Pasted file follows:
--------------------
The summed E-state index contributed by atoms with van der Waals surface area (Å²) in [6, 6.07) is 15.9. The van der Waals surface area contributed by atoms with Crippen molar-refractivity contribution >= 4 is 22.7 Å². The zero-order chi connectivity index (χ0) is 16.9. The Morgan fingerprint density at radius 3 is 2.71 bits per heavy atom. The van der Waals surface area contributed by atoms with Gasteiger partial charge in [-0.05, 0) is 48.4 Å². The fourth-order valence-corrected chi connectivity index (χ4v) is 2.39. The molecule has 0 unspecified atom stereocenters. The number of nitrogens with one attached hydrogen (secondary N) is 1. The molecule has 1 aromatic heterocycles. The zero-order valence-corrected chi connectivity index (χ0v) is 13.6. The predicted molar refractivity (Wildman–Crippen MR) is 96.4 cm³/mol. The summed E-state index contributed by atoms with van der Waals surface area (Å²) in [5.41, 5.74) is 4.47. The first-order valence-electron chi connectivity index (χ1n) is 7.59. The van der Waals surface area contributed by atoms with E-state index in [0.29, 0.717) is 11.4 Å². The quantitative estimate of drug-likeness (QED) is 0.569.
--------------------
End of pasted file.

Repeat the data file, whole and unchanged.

The summed E-state index contributed by atoms with van der Waals surface area (Å²) in [6, 6.07) is 15.9. The van der Waals surface area contributed by atoms with Crippen molar-refractivity contribution >= 4 is 22.7 Å². The zero-order chi connectivity index (χ0) is 16.9. The Morgan fingerprint density at radius 3 is 2.71 bits per heavy atom. The van der Waals surface area contributed by atoms with Gasteiger partial charge in [-0.05, 0) is 48.4 Å². The fourth-order valence-corrected chi connectivity index (χ4v) is 2.39. The molecule has 0 unspecified atom stereocenters. The number of nitrogens with one attached hydrogen (secondary N) is 1. The molecule has 1 aromatic heterocycles. The zero-order valence-corrected chi connectivity index (χ0v) is 13.6. The predicted molar refractivity (Wildman–Crippen MR) is 96.4 cm³/mol. The summed E-state index contributed by atoms with van der Waals surface area (Å²) in [5.41, 5.74) is 4.47. The first-order valence-electron chi connectivity index (χ1n) is 7.59. The van der Waals surface area contributed by atoms with E-state index in [0.29, 0.717) is 11.4 Å². The quantitative estimate of drug-likeness (QED) is 0.569.